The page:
Wednesday, July 14, 2010

Understanding leadership

"When you're no longer trying NOT to become something, you will be on the road to TRUE freedom."

Darin Hufford said this during his podcast, “A Whole Other Animal.” I think we can so easily fall into the trap of wanting to be free, that we even throw out those things that are legitimate. For example, he and Aimee Dassele discussed leadership. Once we leave the institutional world with its over emphasis on leadership, we tend to want to throw out the whole concept and do away with leaders. Well, the book of Judges in the Bible is filled with examples of what happens when there are no leaders. As the author of that book of the Bible said, “Everyone did what was right in their own eyes” and the result was chaos and lawlessness.

Because leadership has been misused in the institutional church, it’s become a dirty word for those who have moved away from the institutional forms of church. This is understandable, however, the truth is that God has established leaders in the church but, as was stated in the podcast, leadership is meant to be organic. Leaders were never meant to be the ones who lord it over the regular members because they’ve gone to seminary or have been ordained. In the church, I believe the purpose of leaders is to draw out the life of God that has been deposited in the hearts of those they lead. I was glad to hear Darin admit that he’s a leader because I believe he fits this picture.

When the early church appointed leaders, I believe they were simply recognizing those among them who were already functioning as leaders. Leadership isn’t a job with a job description. It’s a function and leaders are leaders even when they don’t have a job title. Leaders are easily recognized because … they lead! It’s a natural function of who they are and, in a casual setting, they may not even know they’re leading yet people are being influenced.

My husband, who is a leader, has served on several juries and each time, the other jury members have recognized his leadership abilities and he’s always been chosen to be the foreman of the jury. I’ve only been on one jury but, when it came time to pick our foreman, we knew exactly who to pick. He hadn’t done anything spectacular to attract attention to himself but, through the course of normal conversation, his leadership abilities were obvious.

Leadership was never meant to be static as it is in institutional groups. In any group, it should change from person to person depending on the circumstances and the needs of the group at that time. Any time there’s a group, leadership will naturally evolve. I think the TV program “Lost” is a good example of that. When the flight crew was killed in the crash, leadership arose among the passengers and it would often change depending on the need at the time. In my family, leadership often changes too. There are some areas of life where I’m totally clueless and I depend on my husband to make the decisions for us but there are other areas that are mine to decide and he pretty much goes along with my decision.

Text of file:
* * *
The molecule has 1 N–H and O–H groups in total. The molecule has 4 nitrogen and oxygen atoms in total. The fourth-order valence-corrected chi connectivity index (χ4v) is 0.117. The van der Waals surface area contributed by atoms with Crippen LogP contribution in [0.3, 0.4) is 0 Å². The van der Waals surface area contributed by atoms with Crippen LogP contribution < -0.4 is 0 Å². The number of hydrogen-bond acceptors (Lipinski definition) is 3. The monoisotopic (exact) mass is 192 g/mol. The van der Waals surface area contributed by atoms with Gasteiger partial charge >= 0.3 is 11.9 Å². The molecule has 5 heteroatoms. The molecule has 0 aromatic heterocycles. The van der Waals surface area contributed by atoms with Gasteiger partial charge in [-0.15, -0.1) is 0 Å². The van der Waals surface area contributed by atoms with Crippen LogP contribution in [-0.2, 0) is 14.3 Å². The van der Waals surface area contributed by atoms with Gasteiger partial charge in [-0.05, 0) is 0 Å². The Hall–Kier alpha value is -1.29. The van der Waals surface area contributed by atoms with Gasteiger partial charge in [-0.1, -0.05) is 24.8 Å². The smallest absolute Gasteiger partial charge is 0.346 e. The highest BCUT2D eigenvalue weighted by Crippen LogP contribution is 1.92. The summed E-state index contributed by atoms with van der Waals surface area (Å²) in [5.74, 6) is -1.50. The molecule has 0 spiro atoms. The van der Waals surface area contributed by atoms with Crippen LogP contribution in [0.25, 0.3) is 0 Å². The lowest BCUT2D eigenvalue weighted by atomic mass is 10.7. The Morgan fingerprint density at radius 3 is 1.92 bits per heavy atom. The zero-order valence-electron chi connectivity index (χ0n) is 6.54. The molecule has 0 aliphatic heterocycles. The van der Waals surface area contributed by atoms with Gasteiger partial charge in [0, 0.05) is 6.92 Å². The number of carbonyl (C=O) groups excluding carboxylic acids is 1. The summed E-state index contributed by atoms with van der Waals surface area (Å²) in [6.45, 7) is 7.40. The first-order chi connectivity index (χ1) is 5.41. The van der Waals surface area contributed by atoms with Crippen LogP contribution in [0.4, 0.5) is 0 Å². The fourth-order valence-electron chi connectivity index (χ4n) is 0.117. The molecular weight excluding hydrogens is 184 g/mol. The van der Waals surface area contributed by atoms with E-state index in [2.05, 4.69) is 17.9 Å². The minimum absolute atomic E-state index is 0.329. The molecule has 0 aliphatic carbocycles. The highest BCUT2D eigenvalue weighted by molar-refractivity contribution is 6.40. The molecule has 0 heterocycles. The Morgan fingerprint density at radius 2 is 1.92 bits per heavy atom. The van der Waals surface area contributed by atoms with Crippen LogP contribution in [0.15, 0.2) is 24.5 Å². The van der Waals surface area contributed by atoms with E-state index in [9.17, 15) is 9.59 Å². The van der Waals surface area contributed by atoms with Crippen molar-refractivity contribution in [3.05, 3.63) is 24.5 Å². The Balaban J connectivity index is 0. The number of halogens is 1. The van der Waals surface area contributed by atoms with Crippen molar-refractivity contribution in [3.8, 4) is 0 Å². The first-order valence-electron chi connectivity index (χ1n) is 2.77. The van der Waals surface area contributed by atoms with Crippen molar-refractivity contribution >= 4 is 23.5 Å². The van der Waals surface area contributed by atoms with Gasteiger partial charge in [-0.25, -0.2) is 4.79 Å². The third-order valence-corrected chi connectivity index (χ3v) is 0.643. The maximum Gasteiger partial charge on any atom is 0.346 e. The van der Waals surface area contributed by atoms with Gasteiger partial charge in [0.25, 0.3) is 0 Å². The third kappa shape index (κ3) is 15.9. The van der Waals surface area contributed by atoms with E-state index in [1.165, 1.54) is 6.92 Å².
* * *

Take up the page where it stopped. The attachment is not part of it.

Recently, my husband and I had a fascinating conversation about leadership and he explained to me what makes a leader a leader. As he explained it, a leader is a visionary who inspires others with his vision. Darin Hufford in my opinion definitely is a visionary. He had a vision for the Free Believers Network long before it came to pass and he held onto it even when it looked like it would never become a reality. Another good example of a visionary is William Wallace in the movie “Braveheart.” He had a vision of freedom for his people and he so inspired his fellow tribesmen with that vision that they were willing to go to war against England, a super power of that day. His vision was so powerful that even his death couldn’t keep it from coming to pass and another leader arose who took that vision and led the people to freedom.

My husband also explained that, although a leader may have a vision, they usually lack the skills needed to bring that vision to pass so even the most compelling vision will die if there’s no one to take it beyond the visionary stage. Therefore, managers are needed. Managers have the ability and skills needed to take a leader’s vision, administrate it and bring it to pass. Leaders and managers are meant to function hand in hand, however, insecure leaders will often refuse to give authority to managers thereby effectively sabotaging and destroying their own vision.

My husband’s insight into the heart of a leader gave me another piece of the puzzle which helped me to understand how God has uniquely created me. I’ve known for some time now that I have administrative abilities. The confusion for me was due to the fact that leadership books tend to lump everything together and label it all leadership. However, by separating the managerial aspects from the visionary aspects of leadership, the role of leadership became more clear to me and I understood my place in the big picture.